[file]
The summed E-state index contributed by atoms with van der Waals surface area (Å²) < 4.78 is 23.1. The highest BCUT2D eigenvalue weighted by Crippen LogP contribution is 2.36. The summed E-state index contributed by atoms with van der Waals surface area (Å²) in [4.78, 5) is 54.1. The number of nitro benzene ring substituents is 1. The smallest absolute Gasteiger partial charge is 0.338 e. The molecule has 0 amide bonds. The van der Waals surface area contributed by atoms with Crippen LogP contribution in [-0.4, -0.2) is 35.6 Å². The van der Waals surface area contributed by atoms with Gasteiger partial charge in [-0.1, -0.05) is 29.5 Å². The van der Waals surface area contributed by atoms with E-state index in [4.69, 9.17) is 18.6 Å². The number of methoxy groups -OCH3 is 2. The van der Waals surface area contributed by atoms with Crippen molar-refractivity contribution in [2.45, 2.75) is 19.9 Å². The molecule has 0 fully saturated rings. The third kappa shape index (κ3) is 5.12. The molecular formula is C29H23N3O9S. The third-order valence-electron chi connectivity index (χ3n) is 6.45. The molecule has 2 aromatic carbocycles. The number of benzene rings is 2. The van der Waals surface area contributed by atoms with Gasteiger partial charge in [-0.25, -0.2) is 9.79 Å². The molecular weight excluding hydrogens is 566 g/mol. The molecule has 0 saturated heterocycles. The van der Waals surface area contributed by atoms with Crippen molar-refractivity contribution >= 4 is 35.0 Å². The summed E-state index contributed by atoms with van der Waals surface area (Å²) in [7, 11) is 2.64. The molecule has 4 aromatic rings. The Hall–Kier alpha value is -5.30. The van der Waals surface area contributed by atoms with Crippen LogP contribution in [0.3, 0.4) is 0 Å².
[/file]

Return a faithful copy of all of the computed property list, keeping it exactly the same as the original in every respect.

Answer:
The summed E-state index contributed by atoms with van der Waals surface area (Å²) < 4.78 is 23.1. The highest BCUT2D eigenvalue weighted by Crippen LogP contribution is 2.36. The summed E-state index contributed by atoms with van der Waals surface area (Å²) in [4.78, 5) is 54.1. The number of nitro benzene ring substituents is 1. The smallest absolute Gasteiger partial charge is 0.338 e. The molecule has 0 amide bonds. The van der Waals surface area contributed by atoms with Crippen LogP contribution in [-0.4, -0.2) is 35.6 Å². The van der Waals surface area contributed by atoms with Gasteiger partial charge in [-0.1, -0.05) is 29.5 Å². The van der Waals surface area contributed by atoms with E-state index in [4.69, 9.17) is 18.6 Å². The number of methoxy groups -OCH3 is 2. The van der Waals surface area contributed by atoms with Crippen molar-refractivity contribution in [2.45, 2.75) is 19.9 Å². The molecule has 0 fully saturated rings. The third kappa shape index (κ3) is 5.12. The molecular formula is C29H23N3O9S. The third-order valence-electron chi connectivity index (χ3n) is 6.45. The molecule has 2 aromatic carbocycles. The number of benzene rings is 2. The van der Waals surface area contributed by atoms with Gasteiger partial charge in [-0.25, -0.2) is 9.79 Å². The molecular weight excluding hydrogens is 566 g/mol. The molecule has 0 saturated heterocycles. The van der Waals surface area contributed by atoms with Crippen molar-refractivity contribution >= 4 is 35.0 Å². The summed E-state index contributed by atoms with van der Waals surface area (Å²) in [7, 11) is 2.64. The molecule has 4 aromatic rings. The Hall–Kier alpha value is -5.30. The van der Waals surface area contributed by atoms with Crippen LogP contribution in [0.3, 0.4) is 0 Å².